June 1, 1995
Appeal from the Supreme Court, New York County (Ronald Zweibel, J.).
Defendant's motion to suppress evidence was properly denied. Defendant's purchase of a holster in a 42nd Street "novelty shop" gave the police the right to make a common-law inquiry, and, while defendant's nervous behavior was not sufficient by itself to permit further intrusion ( People v. Johnson, 54 N.Y.2d 958), the added factor of defendant's adjustments of some object in his waistband ( compare, People v. Taveras, 207 A.D.2d 306, lv denied 84 N.Y.2d 940, with People v. Marine, 142 A.D.2d 368) permitted the minimal intrusion of requesting defendant to open his jacket ( People v. De Bour, 40 N.Y.2d 210, 221), whereupon defendant's evasive and potentially menacing movements created reasonable suspicion of criminality and a threat to the officer's safety, permitting the officer to reach for defendant's waistband area where a pistol was discovered ( People v. Samuels, 50 N.Y.2d 1035, cert denied 449 U.S. 984).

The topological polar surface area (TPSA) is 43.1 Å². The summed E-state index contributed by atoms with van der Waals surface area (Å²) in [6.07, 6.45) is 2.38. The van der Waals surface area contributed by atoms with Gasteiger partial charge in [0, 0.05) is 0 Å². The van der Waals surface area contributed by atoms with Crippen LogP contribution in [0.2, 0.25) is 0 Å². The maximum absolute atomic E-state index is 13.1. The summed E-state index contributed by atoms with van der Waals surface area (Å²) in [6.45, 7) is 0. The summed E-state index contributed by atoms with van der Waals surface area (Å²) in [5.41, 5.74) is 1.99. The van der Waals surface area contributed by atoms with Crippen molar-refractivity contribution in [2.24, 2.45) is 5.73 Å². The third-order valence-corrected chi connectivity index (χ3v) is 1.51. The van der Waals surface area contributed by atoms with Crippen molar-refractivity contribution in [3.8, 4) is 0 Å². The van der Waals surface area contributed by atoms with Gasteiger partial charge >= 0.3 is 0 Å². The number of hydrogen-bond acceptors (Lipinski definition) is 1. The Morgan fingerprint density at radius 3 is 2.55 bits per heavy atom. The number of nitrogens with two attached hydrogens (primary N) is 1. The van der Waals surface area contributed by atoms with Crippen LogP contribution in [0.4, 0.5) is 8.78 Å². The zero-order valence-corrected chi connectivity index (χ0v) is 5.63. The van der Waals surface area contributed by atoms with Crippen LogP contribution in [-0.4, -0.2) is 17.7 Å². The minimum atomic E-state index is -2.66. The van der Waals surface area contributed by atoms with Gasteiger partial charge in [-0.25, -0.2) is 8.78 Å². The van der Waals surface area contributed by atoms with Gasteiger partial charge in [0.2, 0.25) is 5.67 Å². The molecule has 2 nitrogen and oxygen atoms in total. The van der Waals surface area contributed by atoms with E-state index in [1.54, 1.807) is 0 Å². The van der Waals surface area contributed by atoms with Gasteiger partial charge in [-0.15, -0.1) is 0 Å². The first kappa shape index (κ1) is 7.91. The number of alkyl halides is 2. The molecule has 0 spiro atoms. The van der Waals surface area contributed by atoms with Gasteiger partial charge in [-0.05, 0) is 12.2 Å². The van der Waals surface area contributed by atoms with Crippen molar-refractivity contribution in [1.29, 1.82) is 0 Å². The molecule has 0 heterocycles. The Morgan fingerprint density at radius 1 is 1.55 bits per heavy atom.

Concur — Rubin, J.P., Kupferman, Asch and Tom, JJ.